The support for this phenomenon was based on research conducted in 1993, where the effect of listening to classical music was shown to enhance spatial-temporal reasoning in subjects as measured by an IQ test. The effects actually only lasted up to 15 minutes, but somewhere along the line these results became misconstrued to the notion that listening to Mozart could increase one’s general IQ and actually make them “smarter.”
Additional research helped to debunk that theory, but other studies have shown that there are benefits to listening to classical music, including the reduction in depression. An online article titled “Classical Music an Effective Antidepressant" written by Tom Jacobs cites a study conducted on 79 patients at an Oaxaca clinic in Mexico, where 79 patients were divided into two groups. Over the course of eight weeks half the group received 30 minutes of counseling with a psychologist each week. The other half spent 50 minutes each day listening to classical music (compositions by Bach and Mozart). By the end of the study 29 of the music listeners showed improvement and only 12 of the talk therapy group improved. The researchers determined that there was “a statistically significant effect for music," suggesting that music can “enhance the effects of psychological support.”
They were not suggesting that listening to music be used as a replacement for other types of therapy, but rather that it be considered as a supplemental tool.
How do these results come about? The researchers “note that depression is often associated with low levels of dopamine in the brain, and/or a low number of dopamine receptors. Previous research has found listening to music can increase dopamine levels.”
Another online article, “Effect of Classical Music on the Brain” written
by Silvia Francesca Maglione indicates that it is the melody and rhythm of classical music that affects the brain. The rhythm increases serotonin levels in the brain. Maglione explains that “serotonin is a neurotransmitter, involved in the transmission of nerve impulses that helps maintaining joyous feelings. When the brain produces serotonin, tension is eased. In fact depression is a consequence of the scarce production of this hormone. Serotonin is released when the brain is ‘positively shocked’.”
Classical music pops up in other non-depression related research; or maybe I should say non-human non-depression related research.
Psychology researchers in England played different styles of music to cows, and found that the bovines preferred Beethoven over Lynyrd Skynyrd and Shania Twain. When listening to the more mellow classical music, the cows produced up to 3 percent more milk per day. The researchers hypothesized that the slower beat of classical music lowered the cows’ stress levels and helped them to relax so that they let down their milk more easily.
In an article titled “How Do Plants React to Classical Music?” author Phillip Ginn describes several experiments performed to see how plants react to music, and often it was classical music that seemed to yield the most positive results. Researcher Dorothy Retallack tested to see what kinds of music plants “liked” based on how well they thrived.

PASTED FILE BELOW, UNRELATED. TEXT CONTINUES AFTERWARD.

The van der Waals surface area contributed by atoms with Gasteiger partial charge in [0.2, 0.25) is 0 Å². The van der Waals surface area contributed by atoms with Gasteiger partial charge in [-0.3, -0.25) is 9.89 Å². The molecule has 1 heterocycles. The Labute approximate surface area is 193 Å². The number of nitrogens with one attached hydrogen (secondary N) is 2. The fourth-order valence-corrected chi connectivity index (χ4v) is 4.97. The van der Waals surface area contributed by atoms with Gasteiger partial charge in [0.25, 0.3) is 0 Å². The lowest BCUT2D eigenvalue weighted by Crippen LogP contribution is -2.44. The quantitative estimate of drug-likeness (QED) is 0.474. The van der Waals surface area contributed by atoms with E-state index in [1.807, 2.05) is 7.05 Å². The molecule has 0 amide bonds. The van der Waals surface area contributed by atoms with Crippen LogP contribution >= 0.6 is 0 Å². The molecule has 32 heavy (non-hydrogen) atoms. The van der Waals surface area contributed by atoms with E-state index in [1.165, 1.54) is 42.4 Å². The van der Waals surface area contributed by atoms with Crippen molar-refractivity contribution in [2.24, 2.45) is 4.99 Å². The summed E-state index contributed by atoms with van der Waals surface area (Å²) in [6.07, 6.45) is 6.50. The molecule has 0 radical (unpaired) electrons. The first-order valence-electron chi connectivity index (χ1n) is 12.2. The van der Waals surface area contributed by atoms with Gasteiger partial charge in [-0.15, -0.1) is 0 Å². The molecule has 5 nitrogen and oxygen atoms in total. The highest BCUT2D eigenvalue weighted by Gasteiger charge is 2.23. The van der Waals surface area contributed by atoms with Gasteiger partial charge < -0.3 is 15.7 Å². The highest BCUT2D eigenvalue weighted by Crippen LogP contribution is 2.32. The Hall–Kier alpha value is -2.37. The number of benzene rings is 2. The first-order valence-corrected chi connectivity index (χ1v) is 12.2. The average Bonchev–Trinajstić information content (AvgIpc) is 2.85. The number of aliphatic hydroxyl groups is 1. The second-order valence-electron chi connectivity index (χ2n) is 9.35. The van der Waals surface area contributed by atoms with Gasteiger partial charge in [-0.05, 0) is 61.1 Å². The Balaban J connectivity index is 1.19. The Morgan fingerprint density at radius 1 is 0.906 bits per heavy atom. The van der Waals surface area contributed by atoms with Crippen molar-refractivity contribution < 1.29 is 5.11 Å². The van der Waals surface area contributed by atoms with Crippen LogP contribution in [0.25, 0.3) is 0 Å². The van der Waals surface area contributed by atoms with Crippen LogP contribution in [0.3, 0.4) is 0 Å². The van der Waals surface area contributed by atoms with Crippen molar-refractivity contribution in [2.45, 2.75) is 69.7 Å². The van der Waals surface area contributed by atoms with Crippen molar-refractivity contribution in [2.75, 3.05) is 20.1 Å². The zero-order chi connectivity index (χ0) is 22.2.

She found that more mellow music produced better results. Plants actually turned toward the speakers of soothing music and moved away from speakers playing more raucous music. They preferred orchestral renditions of rock songs over the original versions of the same songs. In another experiment, classical Northern Indian music (featuring sitars and tabla) and Bach organ music were played and, while the plants liked both types of music, they seemed to prefer the Indian music. These discerning plants grew straggly and eventually died when exposed to rock music, and dissonant classical music didn’t fare much better.
And no research would be complete without lab rats. In tests where rats were given the option of going into boxes where classical music was being played and boxes with rock music, rats tended to choose the classical box. In another experiment, rats with more exposure to classical music performed better in mazes than rats that were exposed to other sounds or no sounds. At world-science.net an article titled “Do mice succumb to Mozart?" states that the rodent research is challenged by the observation that rats wouldn’t be able to hear most of the Mozart music used in the studies, as the pitches are too low.
I may have gotten off track a little here, since I haven’t really known any cows, plants or rats that suffered from depression, but the research is interesting nonetheless and does help bolster the notion that classical music does affect living things, and affects them to their benefit.
So as I sit here listening to a Vivaldi concerto on Pandora radio, I don’t have a clue as to what might be happening to my dopamine or serotonin levels, but I do know that I feel relaxed and content in this moment. And maybe my sickly bamboo plant will get a lift, too. I think I did, however, see it rocking out to Huey Lewis and the News the other day.
It’s pretty hip for a bamboo plant.